(This image graces the covers of the hand-made, limited-edition greeting cards I made for the Vernal Equinox, which is today. I thought that both it and the accompanying text were equally appropriate tos hare, so I'm reproducing the card.)
The Vernal Equinox demarcates equality between night and day; afterwards, light banishes darkness, and life again returns to the land. We celebrate this shift in the balance of light and dark, cold and warm, masculine and feminine, yin and yang. In Zen, the equilibrium of the equinoxes is named o-higan.
About the Photograph
I shot this, on film, at Wigstock 2004, NYC’s annual drag-queen festival in Tompkins Square Park. It was a miserable, rainy, gray day, and those backstage (I had a pass) crowded under a small tent to stay dry.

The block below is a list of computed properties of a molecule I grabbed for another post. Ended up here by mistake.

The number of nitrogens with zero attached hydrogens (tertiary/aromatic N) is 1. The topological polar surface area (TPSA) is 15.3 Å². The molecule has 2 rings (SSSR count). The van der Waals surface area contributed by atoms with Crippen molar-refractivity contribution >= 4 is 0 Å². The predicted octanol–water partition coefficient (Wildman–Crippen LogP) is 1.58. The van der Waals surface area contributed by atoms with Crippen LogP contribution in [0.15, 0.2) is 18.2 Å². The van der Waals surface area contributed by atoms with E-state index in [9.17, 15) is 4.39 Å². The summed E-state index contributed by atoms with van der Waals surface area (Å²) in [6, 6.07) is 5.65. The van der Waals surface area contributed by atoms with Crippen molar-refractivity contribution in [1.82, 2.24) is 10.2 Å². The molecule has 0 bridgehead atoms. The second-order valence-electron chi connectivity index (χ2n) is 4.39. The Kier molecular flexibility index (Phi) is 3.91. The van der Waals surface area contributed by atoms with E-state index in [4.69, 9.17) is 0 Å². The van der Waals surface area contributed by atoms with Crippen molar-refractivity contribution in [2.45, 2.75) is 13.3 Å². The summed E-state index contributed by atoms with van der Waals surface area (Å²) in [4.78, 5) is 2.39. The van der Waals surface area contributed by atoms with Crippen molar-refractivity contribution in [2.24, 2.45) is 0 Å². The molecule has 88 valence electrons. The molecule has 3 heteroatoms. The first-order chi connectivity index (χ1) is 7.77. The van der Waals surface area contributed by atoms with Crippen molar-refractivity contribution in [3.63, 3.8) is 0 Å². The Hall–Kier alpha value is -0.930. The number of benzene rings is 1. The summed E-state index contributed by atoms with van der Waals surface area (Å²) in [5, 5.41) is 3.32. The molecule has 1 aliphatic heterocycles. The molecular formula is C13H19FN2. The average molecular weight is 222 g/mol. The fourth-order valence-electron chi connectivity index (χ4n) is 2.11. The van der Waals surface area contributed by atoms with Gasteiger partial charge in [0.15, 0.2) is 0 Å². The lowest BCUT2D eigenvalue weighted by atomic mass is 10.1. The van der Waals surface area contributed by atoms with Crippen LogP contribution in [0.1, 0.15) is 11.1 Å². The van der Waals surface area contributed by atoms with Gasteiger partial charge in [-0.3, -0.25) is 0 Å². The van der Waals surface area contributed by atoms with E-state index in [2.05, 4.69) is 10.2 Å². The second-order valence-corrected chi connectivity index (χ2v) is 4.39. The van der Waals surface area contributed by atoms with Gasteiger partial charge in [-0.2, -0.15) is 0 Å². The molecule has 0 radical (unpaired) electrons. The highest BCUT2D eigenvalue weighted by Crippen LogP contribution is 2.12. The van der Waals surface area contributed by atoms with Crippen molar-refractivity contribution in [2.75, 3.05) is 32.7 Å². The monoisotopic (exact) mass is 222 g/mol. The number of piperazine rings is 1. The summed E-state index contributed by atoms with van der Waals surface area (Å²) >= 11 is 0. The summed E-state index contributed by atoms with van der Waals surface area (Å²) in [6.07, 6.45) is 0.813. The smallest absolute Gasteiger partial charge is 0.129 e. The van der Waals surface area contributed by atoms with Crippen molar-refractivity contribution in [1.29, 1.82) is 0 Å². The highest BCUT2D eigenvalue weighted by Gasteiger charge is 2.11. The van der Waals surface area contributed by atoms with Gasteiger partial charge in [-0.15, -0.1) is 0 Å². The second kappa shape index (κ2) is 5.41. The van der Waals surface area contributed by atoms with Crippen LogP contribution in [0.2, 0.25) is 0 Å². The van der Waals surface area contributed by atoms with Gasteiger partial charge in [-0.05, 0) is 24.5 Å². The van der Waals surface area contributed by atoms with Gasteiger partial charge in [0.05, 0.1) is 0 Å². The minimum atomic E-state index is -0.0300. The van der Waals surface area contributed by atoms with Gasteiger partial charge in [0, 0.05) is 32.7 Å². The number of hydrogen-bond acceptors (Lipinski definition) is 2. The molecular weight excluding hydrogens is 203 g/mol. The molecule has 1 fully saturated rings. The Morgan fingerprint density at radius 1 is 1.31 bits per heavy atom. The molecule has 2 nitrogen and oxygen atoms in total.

I love photographing drag queens, transsexuals, and transvestites because—beyond their life force, gender fluidity, and tromp l’oeil nature—they just adore the camera like nobody else, honey. During a brief lull in the rain I saw the butterfly girl. I smiled and gestured with my camera; she smiled back and posed. I had time only for a few shots before the crowd surged in again and made photography impossible.
Who better to embody the equality of masculine and feminine; the season’s transformation from drab, dormant chrysalis to brightly-decorated butterfly; and the conundrum underlying Chou’s question?
Once upon a time, I, Chuang Chou, dreamt I was a butterfly, fluttering hither and thither, to all intents and purposes a butterfly. I was conscious only of my happiness as a butterfly, unaware that I was Chou. Soon I awaked, and there I was, myself again. Now I do not know whether I was then a man dreaming I was a butterfly, or whether I am now a butterfly, dreaming I am a man.
— Chuang Chou
Best Wishes for the Vernal Equinox,